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D-Day pilot plans return to Normandy
by Kimberly Shelton
May 17, 2014 | 349 views | 0 0 comments | 6 6 recommendations | email to a friend | print
An American cemetery sits in Colleville-Sur-Mer, overlooking the now quiet stretch of Omaha Beach where many paid the ultimate price for freedom. Its soil cradles the remains of 9,387 American soldiers and 307 unknown souls.

It has been 70 years since Johnny Bell has seen Normandy, France or forced himself to examine in detail the events of June 6, 1944, which still today haunt his dreams.

At the end of the month, the 92-year-old will make his final trip to Normandy, a journey that will take him approximately 4,348.42 miles from Corinth.

The former pilot, along with his son-in-law Rodney Bond and friends Greg and Debbie Moore will spend two or three days visiting the once war-torn region.

Their trip will include a stop at the Normandy American Cemetery and Memorial where row by row, the graves of American World War II casualties are marked with white crosses or Davidic stars, each representing a life prematurely severed.

“I’ve been back to England several times, but I never thought I’d return to Normandy,” said Bell. “I know going there will bring it all back, but it’s something I need to do ... to remind me of what it takes to preserve the country we live in.”

Bell, who is one of the few remaining members of the 8th Air Force and the lone survivor of his crew, described the view from his four-engine B-17 bomber during the Normandy invasion.

“We were bombing inland behind the beaches in France. I didn’t have time to do much observing, but it looked like chaos and I’m sure it was very disorganized,” said the Corinth resident as he conjured up the painful memories of D-Day. “There were ships everywhere from horizon to horizon. Afterward, it looked like a tornado had hit.”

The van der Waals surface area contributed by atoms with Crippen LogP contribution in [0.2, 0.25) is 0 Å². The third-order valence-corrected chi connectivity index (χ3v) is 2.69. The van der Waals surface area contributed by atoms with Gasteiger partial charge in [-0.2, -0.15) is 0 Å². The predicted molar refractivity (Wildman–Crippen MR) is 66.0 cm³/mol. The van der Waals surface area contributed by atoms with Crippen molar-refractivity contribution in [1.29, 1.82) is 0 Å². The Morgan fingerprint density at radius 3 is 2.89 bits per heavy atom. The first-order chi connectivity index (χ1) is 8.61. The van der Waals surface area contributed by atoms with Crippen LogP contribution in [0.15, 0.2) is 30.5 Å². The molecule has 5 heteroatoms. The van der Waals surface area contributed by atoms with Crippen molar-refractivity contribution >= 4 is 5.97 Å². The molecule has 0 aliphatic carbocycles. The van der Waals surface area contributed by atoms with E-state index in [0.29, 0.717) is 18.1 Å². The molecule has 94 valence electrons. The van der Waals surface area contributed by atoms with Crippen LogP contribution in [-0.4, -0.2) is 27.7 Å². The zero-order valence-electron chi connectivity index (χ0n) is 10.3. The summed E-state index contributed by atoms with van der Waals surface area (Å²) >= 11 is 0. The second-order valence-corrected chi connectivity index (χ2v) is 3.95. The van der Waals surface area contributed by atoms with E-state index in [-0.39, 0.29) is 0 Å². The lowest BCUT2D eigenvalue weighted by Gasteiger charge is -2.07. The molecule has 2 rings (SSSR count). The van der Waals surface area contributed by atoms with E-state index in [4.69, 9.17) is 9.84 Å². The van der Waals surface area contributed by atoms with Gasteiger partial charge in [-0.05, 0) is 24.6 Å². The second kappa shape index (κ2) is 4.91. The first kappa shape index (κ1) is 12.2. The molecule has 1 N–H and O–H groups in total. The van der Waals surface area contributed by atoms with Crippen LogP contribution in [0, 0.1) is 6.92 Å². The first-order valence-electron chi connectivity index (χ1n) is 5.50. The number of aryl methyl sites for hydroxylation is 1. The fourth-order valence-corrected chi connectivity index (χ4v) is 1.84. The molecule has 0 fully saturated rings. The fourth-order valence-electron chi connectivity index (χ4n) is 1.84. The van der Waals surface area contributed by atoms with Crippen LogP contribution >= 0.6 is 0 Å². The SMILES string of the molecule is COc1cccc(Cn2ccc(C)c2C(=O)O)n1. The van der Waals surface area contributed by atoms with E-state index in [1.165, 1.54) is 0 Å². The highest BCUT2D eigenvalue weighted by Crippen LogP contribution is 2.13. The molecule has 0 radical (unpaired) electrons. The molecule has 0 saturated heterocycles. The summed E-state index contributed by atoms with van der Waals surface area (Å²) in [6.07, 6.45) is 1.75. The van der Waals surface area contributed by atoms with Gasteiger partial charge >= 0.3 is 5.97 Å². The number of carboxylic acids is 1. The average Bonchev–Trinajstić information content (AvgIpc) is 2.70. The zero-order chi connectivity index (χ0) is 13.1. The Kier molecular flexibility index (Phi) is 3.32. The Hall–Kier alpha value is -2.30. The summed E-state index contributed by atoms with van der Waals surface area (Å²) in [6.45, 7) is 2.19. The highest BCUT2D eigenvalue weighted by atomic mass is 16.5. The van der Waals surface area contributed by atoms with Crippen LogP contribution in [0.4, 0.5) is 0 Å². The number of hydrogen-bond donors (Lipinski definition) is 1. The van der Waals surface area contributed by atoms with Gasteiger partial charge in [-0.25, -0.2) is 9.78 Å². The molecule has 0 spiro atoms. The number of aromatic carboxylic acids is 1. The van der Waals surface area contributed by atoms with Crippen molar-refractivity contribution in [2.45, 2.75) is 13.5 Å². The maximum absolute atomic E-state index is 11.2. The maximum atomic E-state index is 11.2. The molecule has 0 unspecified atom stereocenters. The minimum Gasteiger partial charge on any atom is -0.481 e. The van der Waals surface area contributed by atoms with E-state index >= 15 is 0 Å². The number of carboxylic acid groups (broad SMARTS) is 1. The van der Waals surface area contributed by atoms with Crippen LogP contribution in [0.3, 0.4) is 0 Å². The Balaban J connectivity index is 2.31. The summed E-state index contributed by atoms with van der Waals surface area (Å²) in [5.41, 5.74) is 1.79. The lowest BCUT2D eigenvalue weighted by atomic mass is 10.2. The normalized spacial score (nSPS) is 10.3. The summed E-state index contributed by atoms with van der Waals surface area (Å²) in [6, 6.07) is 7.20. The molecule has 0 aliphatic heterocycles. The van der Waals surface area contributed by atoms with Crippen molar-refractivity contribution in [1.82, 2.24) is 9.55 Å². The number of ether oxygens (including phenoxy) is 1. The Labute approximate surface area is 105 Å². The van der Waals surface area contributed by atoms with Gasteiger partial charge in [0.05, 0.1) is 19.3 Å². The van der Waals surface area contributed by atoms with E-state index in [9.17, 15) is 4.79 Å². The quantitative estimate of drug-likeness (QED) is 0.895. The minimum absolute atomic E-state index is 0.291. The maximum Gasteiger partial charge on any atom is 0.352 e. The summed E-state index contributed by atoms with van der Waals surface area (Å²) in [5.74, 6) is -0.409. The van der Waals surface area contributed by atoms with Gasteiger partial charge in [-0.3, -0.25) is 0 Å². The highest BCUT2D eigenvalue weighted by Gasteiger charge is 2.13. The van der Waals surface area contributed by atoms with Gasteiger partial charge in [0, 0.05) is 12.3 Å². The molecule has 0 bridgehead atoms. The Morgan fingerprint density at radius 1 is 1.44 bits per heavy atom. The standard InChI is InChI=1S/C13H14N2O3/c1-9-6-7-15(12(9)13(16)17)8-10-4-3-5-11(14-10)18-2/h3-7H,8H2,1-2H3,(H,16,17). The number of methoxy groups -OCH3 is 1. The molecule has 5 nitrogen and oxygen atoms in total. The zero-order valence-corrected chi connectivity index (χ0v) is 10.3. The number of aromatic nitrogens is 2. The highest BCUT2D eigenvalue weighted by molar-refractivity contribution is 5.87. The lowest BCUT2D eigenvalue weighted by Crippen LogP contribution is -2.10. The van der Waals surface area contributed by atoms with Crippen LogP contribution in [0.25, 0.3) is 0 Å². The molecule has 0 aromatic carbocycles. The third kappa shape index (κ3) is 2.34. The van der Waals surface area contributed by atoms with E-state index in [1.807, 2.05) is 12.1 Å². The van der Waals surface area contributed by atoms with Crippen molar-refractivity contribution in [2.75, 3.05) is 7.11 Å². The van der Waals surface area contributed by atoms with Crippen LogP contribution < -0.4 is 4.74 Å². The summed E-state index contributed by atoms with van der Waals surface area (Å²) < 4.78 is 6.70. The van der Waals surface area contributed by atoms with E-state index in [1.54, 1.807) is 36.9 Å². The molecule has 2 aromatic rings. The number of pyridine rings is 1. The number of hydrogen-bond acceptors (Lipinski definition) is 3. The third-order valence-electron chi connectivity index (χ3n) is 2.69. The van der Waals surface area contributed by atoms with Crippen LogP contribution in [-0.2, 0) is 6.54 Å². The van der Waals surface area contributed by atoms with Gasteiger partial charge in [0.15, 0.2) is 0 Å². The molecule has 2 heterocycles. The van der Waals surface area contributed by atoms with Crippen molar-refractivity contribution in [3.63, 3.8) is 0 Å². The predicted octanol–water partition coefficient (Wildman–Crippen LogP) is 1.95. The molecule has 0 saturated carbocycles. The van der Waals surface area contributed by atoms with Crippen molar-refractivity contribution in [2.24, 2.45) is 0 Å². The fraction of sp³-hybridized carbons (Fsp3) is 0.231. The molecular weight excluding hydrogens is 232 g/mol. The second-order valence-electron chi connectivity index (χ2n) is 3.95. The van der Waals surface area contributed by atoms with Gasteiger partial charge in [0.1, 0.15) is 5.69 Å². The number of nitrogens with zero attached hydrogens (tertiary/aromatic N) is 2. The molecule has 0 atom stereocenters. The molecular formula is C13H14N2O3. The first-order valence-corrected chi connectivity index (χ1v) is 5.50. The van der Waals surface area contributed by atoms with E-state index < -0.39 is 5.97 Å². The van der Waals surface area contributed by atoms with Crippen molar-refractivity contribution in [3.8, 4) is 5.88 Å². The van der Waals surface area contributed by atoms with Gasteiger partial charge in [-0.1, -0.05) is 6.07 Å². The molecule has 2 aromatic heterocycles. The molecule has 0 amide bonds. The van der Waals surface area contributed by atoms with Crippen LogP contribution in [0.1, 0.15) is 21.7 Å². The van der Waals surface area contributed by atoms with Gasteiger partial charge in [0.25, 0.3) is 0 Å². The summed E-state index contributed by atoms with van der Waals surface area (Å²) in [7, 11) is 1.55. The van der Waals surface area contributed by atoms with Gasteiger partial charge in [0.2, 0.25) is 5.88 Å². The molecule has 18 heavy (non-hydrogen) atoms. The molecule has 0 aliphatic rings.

“We were shot down in Normandy well after D-Day,” he added. “The airplane crashed and we were forced to parachute out."

Emotions ran high as he recalled the faces of his lost crew members, men who perished far too young.

“There were only ten in a flight crew. So, we spent a lot of time together. We fought together, ate together and took leave together. We were more than friends, we were a family,” said Bell as he shed fresh tears for his lost comrades.

Bell was barely of age at the time he joined the military.

“I had always wanted to fly, so I enlisted at the Columbus Air Force Base right after Pearl Harbor,” said the Airman who got his pilot’s license in 1943 while training in Maxwell Field, Ala. “It was the happiest moment in my life next to my wedding day and the birth of my first child.”

He added that piloting alone and slicing through the clouds his first time out was the greatest feeling in the world.

The World War II vet said he finds the country to be very different than the one he fought for over half a decade ago.

“I think about what America was like in those days with everyone fully involved in the war effort and 100 percent of the country’s population totally dedicated. It’s so different now. Back then we knew who our enemy was. We were fighting because our lives had been attacked. There was one goal and one goal only – to destroy German industry,” said Bell who can’t understand how anyone could become a home-grown terrorist, in the country he calls the greatest God ever created.

Apart from his military career, the Columbus native also founded the WCMA radio station in Corinth where he served as the host for 43 or 44 years of his life.

“I always thought I was too busy for hobbies, but I do love to read," said Bell who studied briefly at Mississippi State University.

In his spare time, the father of four enjoys reading everything, but especially fiction.

His son Eddie Bell is the owner and operator of Lee Highway Florist.
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